Remove the old gasket material carefully! Don't get in there and start gouging with a screwdriver. Take your time, cause if you dig into the surface of the timing cover, you'll have a hell of a time getting the new gasket to seal correctly.

I used Hylomar on the new gasket when it came time to reassemble. Also coat the shanks of the bolts that pass through the coolant in Hylomar. This will help delay any future rusting. Oh, and use a bit of anti-sieze on the threads.

As far as water pumps go, buy a new one. It's not much more than a rebuild and the warranty is better. Although it only covers the actual part, the real cost of this repair is the labor involved...As you will find out.

You do own a torque wrench, right? Use it. Torque spec is 12-18 lbs.

Reassemble/Refill/Reconnect. Elapse time: I'd budget around 3-6 hours, depending on how the bolts come out and how they look.
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5.0 Water Pumps

The last 'in car' 5.0 water pump I replaced was on my 1987 Grand Marquis. The symptoms of failure were a subtle anti-freeze odor in the engine bay, which surprisingly enough had been present since the vehicle was new, although I could never detect any leaks. When the pump finally let go, the coolant begins to leak out of the 'weep hole' in the top of the casting where the shaft runs out. Luckily it wasn't a catastrophic failure as I was able to drive the vehicle (with somewhat frequent pit stops) around 500 miles back to my home. The local dealers/repair shops wanted an obscene amount of $$$ to replace what amounted to a $40 part (brand new from NAPA). It took me about six hours to replace mine, and that included a bit of 'running around' part searching.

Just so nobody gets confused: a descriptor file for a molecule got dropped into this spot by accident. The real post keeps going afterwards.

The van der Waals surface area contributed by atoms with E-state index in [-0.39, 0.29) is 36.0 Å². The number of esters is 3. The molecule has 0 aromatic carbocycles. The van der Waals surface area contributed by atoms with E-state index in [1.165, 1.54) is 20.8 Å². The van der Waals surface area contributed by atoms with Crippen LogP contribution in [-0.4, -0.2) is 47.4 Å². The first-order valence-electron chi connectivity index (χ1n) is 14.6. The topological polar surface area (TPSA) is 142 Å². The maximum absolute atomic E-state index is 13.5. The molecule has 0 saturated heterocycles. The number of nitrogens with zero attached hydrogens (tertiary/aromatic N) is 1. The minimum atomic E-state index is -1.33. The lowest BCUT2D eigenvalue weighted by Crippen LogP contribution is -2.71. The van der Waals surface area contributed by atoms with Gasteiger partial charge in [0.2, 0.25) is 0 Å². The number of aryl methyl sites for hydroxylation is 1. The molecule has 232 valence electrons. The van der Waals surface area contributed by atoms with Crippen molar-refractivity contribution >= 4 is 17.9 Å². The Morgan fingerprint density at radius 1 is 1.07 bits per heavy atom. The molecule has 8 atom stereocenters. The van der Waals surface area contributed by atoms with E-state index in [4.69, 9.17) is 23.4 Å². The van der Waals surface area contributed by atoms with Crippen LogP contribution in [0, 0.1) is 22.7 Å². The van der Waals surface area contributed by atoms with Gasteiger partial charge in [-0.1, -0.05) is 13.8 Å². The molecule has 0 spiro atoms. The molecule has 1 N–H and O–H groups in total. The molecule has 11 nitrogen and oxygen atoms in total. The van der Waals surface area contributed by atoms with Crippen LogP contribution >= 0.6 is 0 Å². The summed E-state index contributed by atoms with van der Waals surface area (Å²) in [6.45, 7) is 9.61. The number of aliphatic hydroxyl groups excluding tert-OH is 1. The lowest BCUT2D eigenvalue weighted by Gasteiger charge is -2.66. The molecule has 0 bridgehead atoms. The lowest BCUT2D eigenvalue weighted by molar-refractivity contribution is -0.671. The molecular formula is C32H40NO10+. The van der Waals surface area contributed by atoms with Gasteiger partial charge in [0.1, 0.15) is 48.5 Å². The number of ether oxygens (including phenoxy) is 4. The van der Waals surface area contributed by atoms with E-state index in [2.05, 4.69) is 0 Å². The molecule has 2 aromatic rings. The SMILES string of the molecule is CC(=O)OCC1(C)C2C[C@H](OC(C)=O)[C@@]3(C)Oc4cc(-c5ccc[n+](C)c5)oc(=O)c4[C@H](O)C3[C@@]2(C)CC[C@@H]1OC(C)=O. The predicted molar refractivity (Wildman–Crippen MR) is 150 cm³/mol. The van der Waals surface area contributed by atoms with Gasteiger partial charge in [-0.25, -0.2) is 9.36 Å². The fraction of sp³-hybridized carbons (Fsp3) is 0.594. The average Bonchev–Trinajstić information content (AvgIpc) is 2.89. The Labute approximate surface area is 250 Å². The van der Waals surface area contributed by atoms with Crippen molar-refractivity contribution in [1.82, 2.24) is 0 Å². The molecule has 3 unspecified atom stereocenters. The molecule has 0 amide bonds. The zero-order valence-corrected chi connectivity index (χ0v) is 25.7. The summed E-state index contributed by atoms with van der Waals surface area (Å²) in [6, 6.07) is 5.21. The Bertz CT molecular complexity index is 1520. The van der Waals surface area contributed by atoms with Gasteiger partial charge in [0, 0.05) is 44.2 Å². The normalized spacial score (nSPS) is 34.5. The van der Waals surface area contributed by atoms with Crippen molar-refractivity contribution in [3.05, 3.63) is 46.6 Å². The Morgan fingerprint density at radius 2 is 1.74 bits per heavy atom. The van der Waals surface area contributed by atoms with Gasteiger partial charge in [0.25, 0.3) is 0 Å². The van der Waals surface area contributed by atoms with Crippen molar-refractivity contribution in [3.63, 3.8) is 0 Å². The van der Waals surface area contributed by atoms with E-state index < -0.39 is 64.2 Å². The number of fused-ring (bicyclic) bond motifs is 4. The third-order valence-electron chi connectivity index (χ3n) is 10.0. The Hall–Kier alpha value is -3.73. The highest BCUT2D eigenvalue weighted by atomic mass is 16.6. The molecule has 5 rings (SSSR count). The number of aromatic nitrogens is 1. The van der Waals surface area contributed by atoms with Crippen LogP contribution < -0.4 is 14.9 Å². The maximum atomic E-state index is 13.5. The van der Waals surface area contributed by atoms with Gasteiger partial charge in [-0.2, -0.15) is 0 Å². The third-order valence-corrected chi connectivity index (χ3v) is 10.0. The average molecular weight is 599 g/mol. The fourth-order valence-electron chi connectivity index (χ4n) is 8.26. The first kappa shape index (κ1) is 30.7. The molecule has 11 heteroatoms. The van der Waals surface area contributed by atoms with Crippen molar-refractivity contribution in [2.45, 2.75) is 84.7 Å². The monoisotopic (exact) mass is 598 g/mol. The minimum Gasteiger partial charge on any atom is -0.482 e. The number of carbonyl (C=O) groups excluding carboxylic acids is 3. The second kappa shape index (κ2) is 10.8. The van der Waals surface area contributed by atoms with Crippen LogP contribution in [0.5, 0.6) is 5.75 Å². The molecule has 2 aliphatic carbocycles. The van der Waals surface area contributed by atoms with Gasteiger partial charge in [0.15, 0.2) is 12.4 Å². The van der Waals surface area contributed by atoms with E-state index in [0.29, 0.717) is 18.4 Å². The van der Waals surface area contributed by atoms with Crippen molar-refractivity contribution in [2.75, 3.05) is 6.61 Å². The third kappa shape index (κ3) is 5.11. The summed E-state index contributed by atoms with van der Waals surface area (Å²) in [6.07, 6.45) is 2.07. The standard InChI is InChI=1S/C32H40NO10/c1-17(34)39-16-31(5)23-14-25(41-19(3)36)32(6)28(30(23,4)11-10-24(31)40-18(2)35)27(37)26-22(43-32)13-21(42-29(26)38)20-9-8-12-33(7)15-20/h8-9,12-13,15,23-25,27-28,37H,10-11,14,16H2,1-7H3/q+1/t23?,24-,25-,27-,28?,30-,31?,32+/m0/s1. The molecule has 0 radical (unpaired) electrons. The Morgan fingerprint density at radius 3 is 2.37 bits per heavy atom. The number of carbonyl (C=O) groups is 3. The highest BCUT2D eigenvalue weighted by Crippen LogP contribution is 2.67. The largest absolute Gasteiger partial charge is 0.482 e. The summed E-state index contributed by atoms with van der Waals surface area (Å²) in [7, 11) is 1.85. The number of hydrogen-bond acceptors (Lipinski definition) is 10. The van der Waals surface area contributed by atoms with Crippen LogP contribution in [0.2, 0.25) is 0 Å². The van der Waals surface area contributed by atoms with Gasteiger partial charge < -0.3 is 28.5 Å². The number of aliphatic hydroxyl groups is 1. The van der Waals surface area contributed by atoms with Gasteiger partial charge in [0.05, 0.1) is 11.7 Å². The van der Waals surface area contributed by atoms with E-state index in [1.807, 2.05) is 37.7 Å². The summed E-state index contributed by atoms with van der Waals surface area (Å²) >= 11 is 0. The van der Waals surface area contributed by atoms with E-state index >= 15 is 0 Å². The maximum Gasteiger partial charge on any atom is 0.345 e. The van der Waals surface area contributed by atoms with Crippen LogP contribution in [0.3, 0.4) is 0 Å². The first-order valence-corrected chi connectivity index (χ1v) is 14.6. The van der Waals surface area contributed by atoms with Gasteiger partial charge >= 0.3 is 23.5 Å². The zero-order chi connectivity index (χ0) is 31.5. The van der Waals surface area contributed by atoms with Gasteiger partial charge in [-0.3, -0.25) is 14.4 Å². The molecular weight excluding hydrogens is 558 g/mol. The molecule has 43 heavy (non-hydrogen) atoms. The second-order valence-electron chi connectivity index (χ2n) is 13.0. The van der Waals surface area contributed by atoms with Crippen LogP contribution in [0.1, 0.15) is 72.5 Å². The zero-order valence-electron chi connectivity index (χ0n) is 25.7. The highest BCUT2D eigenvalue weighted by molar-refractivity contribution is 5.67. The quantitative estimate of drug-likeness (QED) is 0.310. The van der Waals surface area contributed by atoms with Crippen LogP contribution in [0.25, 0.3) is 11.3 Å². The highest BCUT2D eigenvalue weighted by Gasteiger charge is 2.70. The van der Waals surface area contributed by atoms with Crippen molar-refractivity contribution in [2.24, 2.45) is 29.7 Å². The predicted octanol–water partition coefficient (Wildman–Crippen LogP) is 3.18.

Some Tips:

Disconnect the battery.
Drain the coolant (Duh!).
Remove the radiator, shroud, fan. Label the bolts or thread them back into place.
Make a diagram (or take a pic) of how the belt(s) are routed.
Start at the front of the motor and work toward the block.
Move the accessories over to the side and secure using rope/twine/bungees/etc.

Be careful removing the water pump bolts! For the most part the actual water pump bolts thread into or through aluminum die-cast housings. Breaking one of these off and you're in for a real fun time. These bolts are like gold at the dealerships. I think they quoted me around $8 per and this was back in the early 90's. And you're not gonna find them at your local Home Depot. They are threaded 5/16 on the motor side, and 3/8 on the accessory side. And they have varying lengths. If you're not running any accessories, then it's not a problem. But you are. Inspect (and clean!) those bolts once you get them out. I can't remember for sure, but I know at least one of them runs through open coolant before getting into the timing cover. These bolts may have rusted to the point that you shouldn't reuse them. Assuming you haven't snapped it off already. I wasn't so lucky, I ended up using a small pipe wrench (ViseGrips didn't work) to remove it. Then it's definitely a trip to the dealer (or perhaps junk yard, although at this point I sucked it up and got a new bolt).

Remove the old gasket material carefully! Don't get in there and start gouging with a screwdriver. Take your time, cause if you dig into the surface of the timing cover, you'll have a hell of a time getting the new gasket to seal correctly.

I used Hylomar on the new gasket when it came time to reassemble. Also coat the shanks of the bolts that pass through the coolant in Hylomar. This will help delay any future rusting. Oh, and use a bit of anti-sieze on the threads.

As far as water pumps go, buy a new one. It's not much more than a rebuild and the warranty is better. Although it only covers the actual part, the real cost of this repair is the labor involved...As you will find out.

You do own a torque wrench, right? Use it. Torque spec is 12-18 lbs.

Reassemble/Refill/Reconnect. Elapse time: I'd budget around 3-6 hours, depending on how the bolts come out and how they look.
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post #15 of 15 (permalink) Old 06-12-2006 Thread Starter
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Thanks for all ya'lls help. Just a dang thermo stuck... no biggie! Had me a little nervous, though!!!